Cycling Forum for England urges action, not yet more hot-air - BikeBiz

Cycling Forum for England urges action, not yet more hot-air

Transport minister John Spellar gave an unplanned keynote speech at today's Cycling Forum for England, the second such meeting of all the important individuals and organisations involved in UK cycling. He said a joined-up approach to cycling is long overdue and welcomed the positive initiatives originating from the National Cycling Strategy Board for England.
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Should a terrorist group - the paramilitary wing of the RAC, for instance - have today bombed the basement of Great Minster House, one of the Department of Transport's offices in London, it would have successfully wiped out the cream of British cycle advocacy.

Everybody who was anybody in cycle advocacy was there. From towering giants John Grimshaw of Sustrans, key DfT civil servant Fred Offen and bike-and-rail journalist Christian Wolmar, to those closer to the ground such as York University academic and English Regions Cycling Development team member Dr. Paul Rosen, Transport 2000's Lyn Sloman, and the ACT's public affairs director Andy Shrimpton.

Chairing the meeting was CTC director Kevin Mayne who, notably, does not have a seat on the National Cycling Strategy Board (and there's no representative from British Cycling either, something British Cycling's Peter King raised as a point of concern later in the day).

Mayne had kicked off the meeting by asking delegates with cellphones to switch them off or forfeit a fiver to the CTC's Cyclists' Defence Fund. This fund was £5 richer by the end of the day thanks to the ringtone emanating from the suit pocket of ever-dapper Olly Hatch, the CPAG lynchpin.

The Cycling Forum was split between a talking heads session before lunch (kept to schedule by a ruthless Mayne) and breakouts after lunch, including two very well attended workshops on the DfT's £60k marketing cycling project.

At midday, a talk by the DfT's David Padfield was punctuated by the unannounced arrival of one of his bosses, minister for transport John Spellar MP, hot-footing it (in a ministerial limousine) from a rail bill discussion at the Palace of Westminster.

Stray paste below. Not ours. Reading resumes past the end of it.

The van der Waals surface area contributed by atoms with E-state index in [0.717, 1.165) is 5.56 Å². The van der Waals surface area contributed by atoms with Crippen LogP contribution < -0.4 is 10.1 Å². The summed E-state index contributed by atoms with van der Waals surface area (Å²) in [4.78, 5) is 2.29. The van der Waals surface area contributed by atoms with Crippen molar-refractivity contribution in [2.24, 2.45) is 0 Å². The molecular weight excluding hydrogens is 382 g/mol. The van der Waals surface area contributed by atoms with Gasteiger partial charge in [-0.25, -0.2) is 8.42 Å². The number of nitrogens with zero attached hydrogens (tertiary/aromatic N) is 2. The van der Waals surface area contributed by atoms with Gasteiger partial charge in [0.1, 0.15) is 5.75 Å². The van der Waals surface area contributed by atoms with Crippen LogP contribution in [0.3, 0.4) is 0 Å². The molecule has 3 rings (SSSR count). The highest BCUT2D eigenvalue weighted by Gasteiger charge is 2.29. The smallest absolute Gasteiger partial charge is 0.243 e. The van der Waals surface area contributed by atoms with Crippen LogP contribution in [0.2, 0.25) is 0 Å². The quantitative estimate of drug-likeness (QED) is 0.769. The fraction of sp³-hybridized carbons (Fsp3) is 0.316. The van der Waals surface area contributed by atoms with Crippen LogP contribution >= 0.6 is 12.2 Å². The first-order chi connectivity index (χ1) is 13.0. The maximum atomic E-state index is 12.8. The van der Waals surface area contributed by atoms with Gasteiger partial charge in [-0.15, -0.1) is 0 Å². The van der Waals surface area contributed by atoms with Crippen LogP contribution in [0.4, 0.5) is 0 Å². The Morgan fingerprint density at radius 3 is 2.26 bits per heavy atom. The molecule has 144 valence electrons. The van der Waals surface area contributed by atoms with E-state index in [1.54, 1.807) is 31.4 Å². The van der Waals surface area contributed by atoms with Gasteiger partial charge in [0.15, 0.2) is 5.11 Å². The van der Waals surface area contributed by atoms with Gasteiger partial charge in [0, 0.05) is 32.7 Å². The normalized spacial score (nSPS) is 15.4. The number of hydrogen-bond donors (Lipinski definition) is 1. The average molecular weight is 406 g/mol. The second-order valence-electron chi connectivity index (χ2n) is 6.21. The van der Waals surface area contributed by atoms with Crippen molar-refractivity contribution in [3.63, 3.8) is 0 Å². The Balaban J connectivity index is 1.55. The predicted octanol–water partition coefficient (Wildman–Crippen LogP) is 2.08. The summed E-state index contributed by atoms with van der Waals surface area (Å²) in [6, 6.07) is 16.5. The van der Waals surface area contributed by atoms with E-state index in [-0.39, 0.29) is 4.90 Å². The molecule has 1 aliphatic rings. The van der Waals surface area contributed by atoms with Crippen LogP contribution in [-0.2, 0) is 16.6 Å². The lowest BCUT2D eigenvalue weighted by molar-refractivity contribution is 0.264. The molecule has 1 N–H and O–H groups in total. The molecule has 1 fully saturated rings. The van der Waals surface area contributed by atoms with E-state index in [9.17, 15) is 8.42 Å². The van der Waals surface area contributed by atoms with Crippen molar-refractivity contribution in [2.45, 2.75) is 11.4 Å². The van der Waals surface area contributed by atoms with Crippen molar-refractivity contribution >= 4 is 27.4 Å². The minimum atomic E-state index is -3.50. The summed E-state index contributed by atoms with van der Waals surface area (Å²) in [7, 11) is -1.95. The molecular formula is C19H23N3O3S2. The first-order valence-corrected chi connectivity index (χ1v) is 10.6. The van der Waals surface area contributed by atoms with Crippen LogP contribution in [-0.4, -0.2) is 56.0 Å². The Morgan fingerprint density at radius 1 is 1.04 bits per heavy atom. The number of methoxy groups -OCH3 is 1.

Mayne called on Spellar to give a speech. Noteless, he put the case for cycling with some of the most positive noises to have come from a transport minister since perhaps the days of bicycling baronet Sir George Young, the Conservative peer responsible for - disastrously - pushing through rail privatisation in the last administration.

Spellar went out of his way to praise the work of Steven Norris, chair of the National Cycling Strategy Board, "despite the fact he's the Tory candidate for London mayor."

Norris - bearded as he left the morning session by transport consultant Dave Holladay, yet another of cycling's seven footers – was on fine form on the day and was able to nimbly deflect difficult questions from the floor with a silky panache that, despite his oft-repeated abhorance of Lycra, makes him a perfect frontman for cycling. He's a politican's politician: a former transport minister who is aiming to get himself into a more elevated position and thereby abolish the ken-gestion charge.

Norris could be warming to London's £5 tax on car use, though. He agreed that it was a 'good thing' for cycling, but urged London's local authorities to square the circle by placing Sheffield stands at key locations in order to persuade motorists to switch to bikes.